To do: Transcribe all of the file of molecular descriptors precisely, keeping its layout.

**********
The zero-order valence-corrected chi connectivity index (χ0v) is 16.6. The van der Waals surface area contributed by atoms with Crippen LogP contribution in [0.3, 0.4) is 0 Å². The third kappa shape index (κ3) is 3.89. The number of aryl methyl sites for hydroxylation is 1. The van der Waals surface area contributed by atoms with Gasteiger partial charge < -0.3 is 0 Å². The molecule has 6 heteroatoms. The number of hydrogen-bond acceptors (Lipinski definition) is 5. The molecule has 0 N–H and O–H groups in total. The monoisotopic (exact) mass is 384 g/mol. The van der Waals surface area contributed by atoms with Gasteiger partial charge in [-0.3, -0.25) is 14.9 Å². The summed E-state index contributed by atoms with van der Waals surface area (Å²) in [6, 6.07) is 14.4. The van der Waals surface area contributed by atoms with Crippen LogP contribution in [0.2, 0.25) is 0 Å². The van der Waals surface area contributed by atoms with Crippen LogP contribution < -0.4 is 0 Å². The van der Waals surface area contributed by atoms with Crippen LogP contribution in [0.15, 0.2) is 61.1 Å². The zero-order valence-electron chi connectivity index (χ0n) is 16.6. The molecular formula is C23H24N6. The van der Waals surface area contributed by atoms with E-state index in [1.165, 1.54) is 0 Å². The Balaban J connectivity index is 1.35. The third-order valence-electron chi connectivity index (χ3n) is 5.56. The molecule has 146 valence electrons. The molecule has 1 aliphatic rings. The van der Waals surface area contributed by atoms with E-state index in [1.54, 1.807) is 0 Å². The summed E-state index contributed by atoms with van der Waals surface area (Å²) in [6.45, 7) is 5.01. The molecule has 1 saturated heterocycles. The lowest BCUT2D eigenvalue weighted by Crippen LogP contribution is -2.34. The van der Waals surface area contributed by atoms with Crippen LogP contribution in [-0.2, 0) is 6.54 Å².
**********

The zero-order valence-corrected chi connectivity index (χ0v) is 16.6. The van der Waals surface area contributed by atoms with Crippen LogP contribution in [0.3, 0.4) is 0 Å². The third kappa shape index (κ3) is 3.89. The number of aryl methyl sites for hydroxylation is 1. The van der Waals surface area contributed by atoms with Gasteiger partial charge < -0.3 is 0 Å². The molecule has 6 heteroatoms. The number of hydrogen-bond acceptors (Lipinski definition) is 5. The molecule has 0 N–H and O–H groups in total. The monoisotopic (exact) mass is 384 g/mol. The van der Waals surface area contributed by atoms with Gasteiger partial charge in [-0.3, -0.25) is 14.9 Å². The summed E-state index contributed by atoms with van der Waals surface area (Å²) in [6, 6.07) is 14.4. The van der Waals surface area contributed by atoms with Crippen LogP contribution in [0.2, 0.25) is 0 Å². The van der Waals surface area contributed by atoms with Crippen LogP contribution < -0.4 is 0 Å². The van der Waals surface area contributed by atoms with Crippen LogP contribution in [0.15, 0.2) is 61.1 Å². The zero-order valence-electron chi connectivity index (χ0n) is 16.6. The molecular formula is C23H24N6. The van der Waals surface area contributed by atoms with E-state index in [1.165, 1.54) is 0 Å². The Balaban J connectivity index is 1.35. The third-order valence-electron chi connectivity index (χ3n) is 5.56. The molecule has 146 valence electrons. The molecule has 1 aliphatic rings. The van der Waals surface area contributed by atoms with E-state index in [1.54, 1.807) is 0 Å². The summed E-state index contributed by atoms with van der Waals surface area (Å²) in [6.45, 7) is 5.01. The molecule has 1 saturated heterocycles. The lowest BCUT2D eigenvalue weighted by Crippen LogP contribution is -2.34. The van der Waals surface area contributed by atoms with Crippen LogP contribution in [-0.2, 0) is 6.54 Å².